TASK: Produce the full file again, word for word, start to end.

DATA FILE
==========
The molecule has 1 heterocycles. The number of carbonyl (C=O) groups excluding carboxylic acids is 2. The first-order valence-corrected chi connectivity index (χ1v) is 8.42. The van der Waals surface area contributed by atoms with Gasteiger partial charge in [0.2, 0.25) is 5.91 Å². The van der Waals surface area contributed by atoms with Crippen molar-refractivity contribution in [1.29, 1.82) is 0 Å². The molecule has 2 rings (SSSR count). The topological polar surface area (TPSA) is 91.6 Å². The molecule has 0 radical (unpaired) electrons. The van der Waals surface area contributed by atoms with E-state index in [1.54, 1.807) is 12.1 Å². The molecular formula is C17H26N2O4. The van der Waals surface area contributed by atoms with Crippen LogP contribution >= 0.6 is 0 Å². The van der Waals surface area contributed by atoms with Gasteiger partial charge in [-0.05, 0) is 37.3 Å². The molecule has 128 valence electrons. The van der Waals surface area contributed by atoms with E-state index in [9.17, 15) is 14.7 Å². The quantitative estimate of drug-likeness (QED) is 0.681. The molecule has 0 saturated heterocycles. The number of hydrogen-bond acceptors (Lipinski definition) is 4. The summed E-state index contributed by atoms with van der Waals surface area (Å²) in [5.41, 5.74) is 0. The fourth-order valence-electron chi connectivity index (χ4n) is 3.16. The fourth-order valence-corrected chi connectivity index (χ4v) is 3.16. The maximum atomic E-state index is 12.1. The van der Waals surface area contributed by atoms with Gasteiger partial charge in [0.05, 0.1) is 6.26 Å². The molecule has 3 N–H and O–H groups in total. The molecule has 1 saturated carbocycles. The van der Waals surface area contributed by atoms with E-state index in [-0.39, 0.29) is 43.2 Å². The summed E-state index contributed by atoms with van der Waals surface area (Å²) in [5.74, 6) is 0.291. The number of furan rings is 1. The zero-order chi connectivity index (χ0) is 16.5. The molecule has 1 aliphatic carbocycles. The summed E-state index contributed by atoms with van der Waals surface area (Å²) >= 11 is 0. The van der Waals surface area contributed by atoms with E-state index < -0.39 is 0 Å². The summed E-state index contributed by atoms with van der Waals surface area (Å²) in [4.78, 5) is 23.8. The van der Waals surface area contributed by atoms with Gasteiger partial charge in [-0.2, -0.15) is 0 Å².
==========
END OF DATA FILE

The molecule has 1 heterocycles. The number of carbonyl (C=O) groups excluding carboxylic acids is 2. The first-order valence-corrected chi connectivity index (χ1v) is 8.42. The van der Waals surface area contributed by atoms with Gasteiger partial charge in [0.2, 0.25) is 5.91 Å². The van der Waals surface area contributed by atoms with Crippen molar-refractivity contribution in [1.29, 1.82) is 0 Å². The molecule has 2 rings (SSSR count). The topological polar surface area (TPSA) is 91.6 Å². The molecule has 0 radical (unpaired) electrons. The van der Waals surface area contributed by atoms with E-state index in [1.54, 1.807) is 12.1 Å². The molecular formula is C17H26N2O4. The van der Waals surface area contributed by atoms with Crippen LogP contribution >= 0.6 is 0 Å². The van der Waals surface area contributed by atoms with Gasteiger partial charge in [-0.05, 0) is 37.3 Å². The molecule has 128 valence electrons. The van der Waals surface area contributed by atoms with E-state index in [9.17, 15) is 14.7 Å². The quantitative estimate of drug-likeness (QED) is 0.681. The molecule has 0 saturated heterocycles. The number of hydrogen-bond acceptors (Lipinski definition) is 4. The summed E-state index contributed by atoms with van der Waals surface area (Å²) in [5.41, 5.74) is 0. The fourth-order valence-electron chi connectivity index (χ4n) is 3.16. The fourth-order valence-corrected chi connectivity index (χ4v) is 3.16. The maximum atomic E-state index is 12.1. The van der Waals surface area contributed by atoms with Gasteiger partial charge in [0.05, 0.1) is 6.26 Å². The molecule has 3 N–H and O–H groups in total. The molecule has 1 saturated carbocycles. The van der Waals surface area contributed by atoms with E-state index in [-0.39, 0.29) is 43.2 Å². The summed E-state index contributed by atoms with van der Waals surface area (Å²) in [5.74, 6) is 0.291. The number of furan rings is 1. The zero-order chi connectivity index (χ0) is 16.5. The molecule has 1 aliphatic carbocycles. The summed E-state index contributed by atoms with van der Waals surface area (Å²) >= 11 is 0. The van der Waals surface area contributed by atoms with E-state index < -0.39 is 0 Å². The summed E-state index contributed by atoms with van der Waals surface area (Å²) in [4.78, 5) is 23.8. The van der Waals surface area contributed by atoms with Gasteiger partial charge in [-0.2, -0.15) is 0 Å².